Several months after the illustrations of the faculty of the Illustrators Workshop  were displayed  at Maritz and Alan Cober visited Maritz artists and Washington University students, I received an inter-office correspondence to Maritz artists which announced that they would be sending one of their staff artist to the 1977 Illustrators Workshop.

Maritz correspondance about Illustrators Workshop

I don’t remember all of the images I submitted but the illustrations below are some of them.

oil portrait of Mike and Mark Dyess 1977

Rolls Royce Motors

Buffalo Bill

Model T illustration by John Dyess

I also had to send a statement about my experience and goals. All I have at this time is a hand written outline of this letter,which I have written to the best of my memory of the original letter.

April ,1977

Art Influences

I was influenced in my early years (six to eleven) by comic book and comic strip artists. Comic artists I liked were Alex Raymond (Rip Kirby),Wallace Wood, Jack Davis ( Frontline Combat and Two Fisted Tales comics). About the time I was twelve I went with my mother to see Van Gogh’s paintings at the St.Louis Art Museum. This was an extensive exhibit of his paintings and they left a deep impression on me. After seeing this show I began to take a greater interest in painting. Van Gogh,Rembrandt,Thomas Eakins,Winslow Homer,Velazquez, are painters whose work I studied.

During my college years, at Washington University, I became interested in illustration as a career. The illustrations of Howard Pyle, Norman Rockwell,Al Parker,Austin Briggs, and Bernie Fuchs were some of the illustrators whose work I began to study. Another influence at this time was painter and portrait artist Charles W. Hawthorne. He wrote a book about his teaching of painting called Hawthorne on Painting that I learned more from that book then from some of my painting instructors at Washington University.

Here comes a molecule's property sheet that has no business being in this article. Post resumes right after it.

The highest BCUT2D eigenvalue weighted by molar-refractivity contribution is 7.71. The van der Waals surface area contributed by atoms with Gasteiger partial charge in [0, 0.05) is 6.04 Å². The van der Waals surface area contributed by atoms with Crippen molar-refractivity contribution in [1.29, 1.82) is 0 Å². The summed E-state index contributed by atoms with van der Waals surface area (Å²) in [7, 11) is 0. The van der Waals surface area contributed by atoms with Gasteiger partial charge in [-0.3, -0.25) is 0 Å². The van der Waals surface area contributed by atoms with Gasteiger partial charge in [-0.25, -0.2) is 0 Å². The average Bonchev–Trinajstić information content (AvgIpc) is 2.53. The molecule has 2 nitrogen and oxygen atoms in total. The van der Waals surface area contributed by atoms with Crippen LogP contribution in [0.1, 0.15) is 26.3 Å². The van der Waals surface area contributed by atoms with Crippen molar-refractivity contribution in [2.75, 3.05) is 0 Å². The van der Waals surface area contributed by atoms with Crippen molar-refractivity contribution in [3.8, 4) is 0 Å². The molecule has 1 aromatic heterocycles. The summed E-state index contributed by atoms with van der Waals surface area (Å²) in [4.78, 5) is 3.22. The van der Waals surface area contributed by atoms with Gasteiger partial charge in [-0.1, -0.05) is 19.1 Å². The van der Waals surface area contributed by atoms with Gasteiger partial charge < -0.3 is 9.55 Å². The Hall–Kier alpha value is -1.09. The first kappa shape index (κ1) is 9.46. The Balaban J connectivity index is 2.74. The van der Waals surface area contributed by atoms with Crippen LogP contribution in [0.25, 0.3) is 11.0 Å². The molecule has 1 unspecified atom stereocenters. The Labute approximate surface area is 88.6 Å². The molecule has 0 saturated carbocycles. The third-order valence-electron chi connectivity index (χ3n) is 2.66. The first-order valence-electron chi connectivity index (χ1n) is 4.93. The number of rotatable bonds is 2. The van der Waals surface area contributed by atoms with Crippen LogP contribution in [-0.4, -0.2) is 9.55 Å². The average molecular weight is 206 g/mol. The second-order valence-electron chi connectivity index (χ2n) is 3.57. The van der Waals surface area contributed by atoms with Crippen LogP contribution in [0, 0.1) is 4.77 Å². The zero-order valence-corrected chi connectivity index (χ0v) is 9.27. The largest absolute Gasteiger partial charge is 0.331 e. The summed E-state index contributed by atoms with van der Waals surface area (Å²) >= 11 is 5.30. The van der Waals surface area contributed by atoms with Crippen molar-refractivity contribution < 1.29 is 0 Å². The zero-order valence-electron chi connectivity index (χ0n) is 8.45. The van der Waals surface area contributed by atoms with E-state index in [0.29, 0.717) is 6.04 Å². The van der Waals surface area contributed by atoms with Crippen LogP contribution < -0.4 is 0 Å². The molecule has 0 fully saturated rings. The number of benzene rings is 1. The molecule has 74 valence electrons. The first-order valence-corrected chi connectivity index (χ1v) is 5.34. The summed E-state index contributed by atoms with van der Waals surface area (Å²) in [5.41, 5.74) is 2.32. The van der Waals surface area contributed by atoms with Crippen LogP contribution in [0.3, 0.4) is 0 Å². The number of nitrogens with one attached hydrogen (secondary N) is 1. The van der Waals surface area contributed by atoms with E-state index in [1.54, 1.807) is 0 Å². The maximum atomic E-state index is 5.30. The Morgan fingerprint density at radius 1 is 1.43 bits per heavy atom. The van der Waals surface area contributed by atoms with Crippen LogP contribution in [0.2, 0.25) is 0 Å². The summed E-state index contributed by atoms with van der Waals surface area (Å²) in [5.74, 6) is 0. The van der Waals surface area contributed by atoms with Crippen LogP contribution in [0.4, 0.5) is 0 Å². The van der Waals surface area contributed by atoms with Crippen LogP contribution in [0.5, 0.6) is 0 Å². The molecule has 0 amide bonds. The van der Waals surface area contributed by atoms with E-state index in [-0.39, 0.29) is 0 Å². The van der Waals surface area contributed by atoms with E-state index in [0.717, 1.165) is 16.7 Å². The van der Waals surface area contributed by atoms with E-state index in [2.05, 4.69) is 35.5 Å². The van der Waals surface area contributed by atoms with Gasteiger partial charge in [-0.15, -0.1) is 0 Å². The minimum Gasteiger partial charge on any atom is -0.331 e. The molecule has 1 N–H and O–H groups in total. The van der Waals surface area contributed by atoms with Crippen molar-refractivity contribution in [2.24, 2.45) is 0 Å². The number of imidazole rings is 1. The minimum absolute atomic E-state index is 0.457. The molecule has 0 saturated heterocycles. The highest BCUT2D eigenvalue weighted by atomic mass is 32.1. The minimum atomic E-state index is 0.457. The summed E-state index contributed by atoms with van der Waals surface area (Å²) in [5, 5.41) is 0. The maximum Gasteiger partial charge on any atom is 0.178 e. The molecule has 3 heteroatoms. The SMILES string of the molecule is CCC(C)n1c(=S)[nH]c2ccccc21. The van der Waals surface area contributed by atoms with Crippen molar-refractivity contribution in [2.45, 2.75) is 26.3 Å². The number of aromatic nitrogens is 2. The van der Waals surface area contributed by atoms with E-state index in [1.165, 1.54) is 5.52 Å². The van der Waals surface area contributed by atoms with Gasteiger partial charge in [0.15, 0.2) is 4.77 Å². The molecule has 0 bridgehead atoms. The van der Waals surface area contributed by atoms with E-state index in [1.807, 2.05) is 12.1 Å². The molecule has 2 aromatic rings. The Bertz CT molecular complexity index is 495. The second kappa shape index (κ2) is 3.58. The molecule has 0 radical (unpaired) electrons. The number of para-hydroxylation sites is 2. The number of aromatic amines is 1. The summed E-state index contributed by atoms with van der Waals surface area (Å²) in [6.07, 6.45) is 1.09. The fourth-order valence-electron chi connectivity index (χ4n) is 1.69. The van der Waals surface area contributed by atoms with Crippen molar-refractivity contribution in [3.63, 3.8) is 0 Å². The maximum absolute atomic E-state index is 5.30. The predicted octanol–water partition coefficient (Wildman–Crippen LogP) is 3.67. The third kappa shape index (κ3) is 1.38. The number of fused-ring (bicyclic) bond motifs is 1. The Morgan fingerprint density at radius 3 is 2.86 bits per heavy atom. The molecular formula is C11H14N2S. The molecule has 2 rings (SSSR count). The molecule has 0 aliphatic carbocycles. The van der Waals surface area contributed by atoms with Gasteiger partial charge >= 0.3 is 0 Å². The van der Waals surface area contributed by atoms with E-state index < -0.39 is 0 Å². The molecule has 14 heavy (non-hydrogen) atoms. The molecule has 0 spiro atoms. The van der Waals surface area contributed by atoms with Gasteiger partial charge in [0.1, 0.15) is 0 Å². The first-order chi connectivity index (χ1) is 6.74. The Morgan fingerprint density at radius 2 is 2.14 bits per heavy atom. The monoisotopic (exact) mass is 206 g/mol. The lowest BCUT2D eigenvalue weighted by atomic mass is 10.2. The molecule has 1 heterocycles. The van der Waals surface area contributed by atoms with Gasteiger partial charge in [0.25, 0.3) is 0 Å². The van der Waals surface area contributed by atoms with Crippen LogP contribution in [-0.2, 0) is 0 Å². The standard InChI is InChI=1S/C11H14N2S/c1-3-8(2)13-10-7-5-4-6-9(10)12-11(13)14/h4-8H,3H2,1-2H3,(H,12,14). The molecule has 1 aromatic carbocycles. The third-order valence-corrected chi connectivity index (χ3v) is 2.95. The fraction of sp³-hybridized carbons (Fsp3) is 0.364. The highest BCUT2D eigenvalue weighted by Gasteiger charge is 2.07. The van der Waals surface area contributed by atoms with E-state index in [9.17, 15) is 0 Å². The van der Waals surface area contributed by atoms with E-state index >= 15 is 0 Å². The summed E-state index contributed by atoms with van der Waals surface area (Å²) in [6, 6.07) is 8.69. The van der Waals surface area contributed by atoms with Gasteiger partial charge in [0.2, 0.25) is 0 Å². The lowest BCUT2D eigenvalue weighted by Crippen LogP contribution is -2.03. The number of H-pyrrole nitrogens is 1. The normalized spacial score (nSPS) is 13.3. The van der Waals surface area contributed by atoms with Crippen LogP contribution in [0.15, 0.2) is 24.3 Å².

At Washington University I enjoyed the assignments that involved people. I especially enjoyed painting and drawing classes. I tended to ignore my design classes. After graduating from art school I found I had a lot of catching up to do in design. Most of the artwork I did the first few years of my career, working for the Military Airlift Command, involved type,charts and graphs.

While working at the illustration studio Bob Ruether and associates,I seldom had color assignments .Most of the black and white work I did wasn’t any larger than 4” x 5”. It was a difficult time for me ,however, I kept learning and trying to make my assignments fun,when I could.

Most of my growing as an illustrator was after I started working at Maritz Motivation Company. All of my past experience came together. There was more freedom from restrictions in the work I did.There was a great volume of work to do and I grew rapidly.

I feel I have reached another plateau in my work. I is time I reached a higher level of development. I would like to achieve a more personal involvement  and to be more interpretive than objective.

What I would hope to learn at the Illustrators Workshop, if I am selected , is not how to draw or paint or techniques but how to say something in my work; a more personal statement.

I also included my personal history:

age 38-married eleven years.Three children,twin boys eight years old,a daughter ten years old.

Illustrator,Maritz Inc.1969 to 1977
Adjunct faculty,Washington University 1976-1977
Illustrator,Bob Ruether and Associates 1966-1969
Illustrator,Military Airlift Command,Scott AirForce Base 1962-1966

At this time I had two illustrations accepted by the New York Society of Illustrators which was shown in Illustrators 19.
in May I would receive at letter of acceptance of three Illustrations that would be included in CA The Art Annual 1977. I was about at mid career and my future looked promising.

Photo of John Dyess 1977

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Comments
  1. Jim Trotter says:

    you need to regrow the beard jim

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